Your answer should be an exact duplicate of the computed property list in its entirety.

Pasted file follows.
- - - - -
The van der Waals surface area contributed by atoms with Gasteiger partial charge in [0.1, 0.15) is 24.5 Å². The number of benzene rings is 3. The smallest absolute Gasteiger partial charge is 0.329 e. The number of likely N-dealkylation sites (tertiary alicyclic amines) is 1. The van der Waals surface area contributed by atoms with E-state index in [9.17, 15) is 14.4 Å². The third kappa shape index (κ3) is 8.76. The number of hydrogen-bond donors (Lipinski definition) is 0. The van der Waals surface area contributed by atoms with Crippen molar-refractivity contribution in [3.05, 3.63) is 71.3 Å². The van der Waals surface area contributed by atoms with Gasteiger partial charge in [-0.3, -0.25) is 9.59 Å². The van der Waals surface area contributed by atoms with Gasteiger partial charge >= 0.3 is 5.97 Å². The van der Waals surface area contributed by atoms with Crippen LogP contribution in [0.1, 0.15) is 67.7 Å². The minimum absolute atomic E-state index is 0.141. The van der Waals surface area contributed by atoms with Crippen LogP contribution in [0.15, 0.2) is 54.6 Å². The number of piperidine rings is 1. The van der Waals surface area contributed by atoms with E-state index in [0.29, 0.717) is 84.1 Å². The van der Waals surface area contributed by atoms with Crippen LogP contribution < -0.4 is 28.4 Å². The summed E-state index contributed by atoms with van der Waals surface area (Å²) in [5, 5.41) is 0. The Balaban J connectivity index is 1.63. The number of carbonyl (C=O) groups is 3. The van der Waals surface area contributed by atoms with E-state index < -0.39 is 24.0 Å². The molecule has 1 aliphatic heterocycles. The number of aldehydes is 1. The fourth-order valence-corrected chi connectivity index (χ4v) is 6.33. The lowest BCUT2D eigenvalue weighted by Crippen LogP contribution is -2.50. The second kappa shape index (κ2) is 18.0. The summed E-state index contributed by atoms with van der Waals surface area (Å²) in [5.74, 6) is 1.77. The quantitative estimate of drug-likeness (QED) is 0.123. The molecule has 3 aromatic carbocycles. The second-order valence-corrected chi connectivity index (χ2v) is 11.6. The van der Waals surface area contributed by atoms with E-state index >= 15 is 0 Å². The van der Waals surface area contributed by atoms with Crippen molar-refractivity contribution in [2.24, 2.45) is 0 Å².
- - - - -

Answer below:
The van der Waals surface area contributed by atoms with Gasteiger partial charge in [0.1, 0.15) is 24.5 Å². The number of benzene rings is 3. The smallest absolute Gasteiger partial charge is 0.329 e. The number of likely N-dealkylation sites (tertiary alicyclic amines) is 1. The van der Waals surface area contributed by atoms with E-state index in [9.17, 15) is 14.4 Å². The third kappa shape index (κ3) is 8.76. The number of hydrogen-bond donors (Lipinski definition) is 0. The van der Waals surface area contributed by atoms with Crippen molar-refractivity contribution in [3.05, 3.63) is 71.3 Å². The van der Waals surface area contributed by atoms with Gasteiger partial charge in [-0.3, -0.25) is 9.59 Å². The van der Waals surface area contributed by atoms with Gasteiger partial charge >= 0.3 is 5.97 Å². The van der Waals surface area contributed by atoms with Crippen LogP contribution in [0.1, 0.15) is 67.7 Å². The minimum absolute atomic E-state index is 0.141. The van der Waals surface area contributed by atoms with Crippen LogP contribution in [0.15, 0.2) is 54.6 Å². The number of piperidine rings is 1. The van der Waals surface area contributed by atoms with E-state index in [0.29, 0.717) is 84.1 Å². The van der Waals surface area contributed by atoms with Crippen LogP contribution < -0.4 is 28.4 Å². The summed E-state index contributed by atoms with van der Waals surface area (Å²) in [5, 5.41) is 0. The Balaban J connectivity index is 1.63. The number of carbonyl (C=O) groups is 3. The van der Waals surface area contributed by atoms with E-state index < -0.39 is 24.0 Å². The molecule has 1 aliphatic heterocycles. The number of aldehydes is 1. The fourth-order valence-corrected chi connectivity index (χ4v) is 6.33. The lowest BCUT2D eigenvalue weighted by Crippen LogP contribution is -2.50. The second kappa shape index (κ2) is 18.0. The summed E-state index contributed by atoms with van der Waals surface area (Å²) in [5.74, 6) is 1.77. The quantitative estimate of drug-likeness (QED) is 0.123. The molecule has 3 aromatic carbocycles. The second-order valence-corrected chi connectivity index (χ2v) is 11.6. The van der Waals surface area contributed by atoms with E-state index >= 15 is 0 Å². The van der Waals surface area contributed by atoms with Crippen molar-refractivity contribution in [2.24, 2.45) is 0 Å².